Bentley completes its first reverse-engineered 1929 Blower
Bentley is 40,000 man-hours into its painstaking reverse-engineered, laser-scanned copy of the 1929 Bentley Blower, and has just announced the completion of "car zero" – the master prototype from which 12 "Continuation Series" cars will be built.
Having disassembled the 1929 Blower race car from its own collection – which is estimated to be the most valuable Bentley in the world – and measured and scanned every part, Bentley's Mulliner division has completed the hand-crafting of some 1,846 parts and put the first replica car together. From the series of photos released today, it seems like the dozen buyers who've already snapped these cars up will be getting their money's worth; it looks amazing.
Where the original is showing its age at 91, and has taken a bit of a beating in its life as a race car, the recreation looks a million dollars. From the perfect mesh over the headlights and grille, to the fresh metal of the engine, to the rich leather upholstery on the horsehair-stuffed seats and the bustling gauges on the dash panel, this thing's got a presence and class to it that'll spin heads wherever it's shown.
It's a goer, too; Bentley Chairman Adrian Hallmark drove it down Pyms Lane, which was Bentley's address from 1946 up until very recently, when the entire street was subsumed into the growing Bentley campus in Crewe.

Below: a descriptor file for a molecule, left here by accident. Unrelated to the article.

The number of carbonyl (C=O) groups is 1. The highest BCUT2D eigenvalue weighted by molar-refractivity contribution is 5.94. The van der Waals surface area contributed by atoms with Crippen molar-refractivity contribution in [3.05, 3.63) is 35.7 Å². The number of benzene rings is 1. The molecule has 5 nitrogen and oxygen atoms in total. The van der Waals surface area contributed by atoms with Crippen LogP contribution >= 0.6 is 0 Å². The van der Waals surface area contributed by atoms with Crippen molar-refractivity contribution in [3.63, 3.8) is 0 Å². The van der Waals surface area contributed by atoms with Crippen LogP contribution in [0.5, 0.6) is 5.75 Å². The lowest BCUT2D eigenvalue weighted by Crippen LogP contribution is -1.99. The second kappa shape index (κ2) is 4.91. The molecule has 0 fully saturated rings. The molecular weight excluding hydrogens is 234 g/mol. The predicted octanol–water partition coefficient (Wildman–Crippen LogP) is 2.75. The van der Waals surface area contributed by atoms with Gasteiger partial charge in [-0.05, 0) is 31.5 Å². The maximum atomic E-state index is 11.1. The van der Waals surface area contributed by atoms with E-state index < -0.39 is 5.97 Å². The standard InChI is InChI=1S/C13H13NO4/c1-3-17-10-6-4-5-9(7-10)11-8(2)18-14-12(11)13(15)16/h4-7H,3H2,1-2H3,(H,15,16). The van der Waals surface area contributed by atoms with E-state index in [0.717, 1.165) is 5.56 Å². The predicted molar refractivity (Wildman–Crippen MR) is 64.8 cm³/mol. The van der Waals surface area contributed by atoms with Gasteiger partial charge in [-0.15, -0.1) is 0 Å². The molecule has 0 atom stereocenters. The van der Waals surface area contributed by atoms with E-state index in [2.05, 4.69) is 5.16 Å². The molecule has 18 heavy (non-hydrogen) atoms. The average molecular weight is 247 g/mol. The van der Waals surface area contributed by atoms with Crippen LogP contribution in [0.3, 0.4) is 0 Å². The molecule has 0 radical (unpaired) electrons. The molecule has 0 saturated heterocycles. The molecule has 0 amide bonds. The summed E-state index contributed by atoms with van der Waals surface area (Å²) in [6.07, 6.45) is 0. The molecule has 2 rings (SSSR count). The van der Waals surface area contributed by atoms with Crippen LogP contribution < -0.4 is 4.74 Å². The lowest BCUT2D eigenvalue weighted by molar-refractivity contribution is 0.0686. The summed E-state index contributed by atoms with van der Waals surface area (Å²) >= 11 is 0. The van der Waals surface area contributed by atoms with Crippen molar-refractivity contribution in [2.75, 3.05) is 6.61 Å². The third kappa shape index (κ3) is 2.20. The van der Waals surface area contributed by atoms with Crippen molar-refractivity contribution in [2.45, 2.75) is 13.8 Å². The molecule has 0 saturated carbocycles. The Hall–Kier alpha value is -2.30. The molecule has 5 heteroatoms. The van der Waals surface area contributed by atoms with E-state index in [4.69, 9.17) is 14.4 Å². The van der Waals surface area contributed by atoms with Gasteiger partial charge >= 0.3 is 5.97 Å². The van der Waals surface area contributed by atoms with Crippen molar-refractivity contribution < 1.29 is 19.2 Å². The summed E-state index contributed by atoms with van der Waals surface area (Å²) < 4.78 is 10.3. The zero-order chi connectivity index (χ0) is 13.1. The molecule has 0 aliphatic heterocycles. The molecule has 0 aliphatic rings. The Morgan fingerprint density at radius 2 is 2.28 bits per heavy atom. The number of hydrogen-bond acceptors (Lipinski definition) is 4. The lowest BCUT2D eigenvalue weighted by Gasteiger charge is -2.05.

"Today was a truly remarkable day," said Hallmark, "not just as a milestone in the Blower Continuation Series project but also for Bentley Motors. To drive the first new Blower in 90 years was a privilege, and the quality of the car would make Sir Tim Birkin himself proud. The craftsmanship is exquisite, and I’m pleased to report that the car drives just as beautifully as our original Team Car."
Bentley has funded a small army of super-niche specialist craftspeople to build these very old-school parts, and it's hard to argue with the results. The 4.5-liter engine wouldn't fit any modern dyno, so the team had to convert a 1930s-era test-bed that was formerly used to run in engines for WW2 fighter planes. The whole project has clearly been approached with love, and no small degree of reverence.
Bentley Mulliner will now road-test this prototype car for durability, driving around 5,000 miles (8,000 km) on a test track in a fashion designed to simulate the effects of roughly 22,000 miles (35,000 km) of real-world street mileage. This will include a top-speed test, which we hope is undertaken in a leather helmet and goggles.
It's an indulgent project, to be sure, that will swell the private collections of a handful of gazillionaires and do little else for humanity. But there's a charm to it, too, like watching somebody put together a fastidiously researched, period-perfect Glenn Miller Orchestra cover band. Jump into the gallery and enjoy some excellent photos of the new old Blower.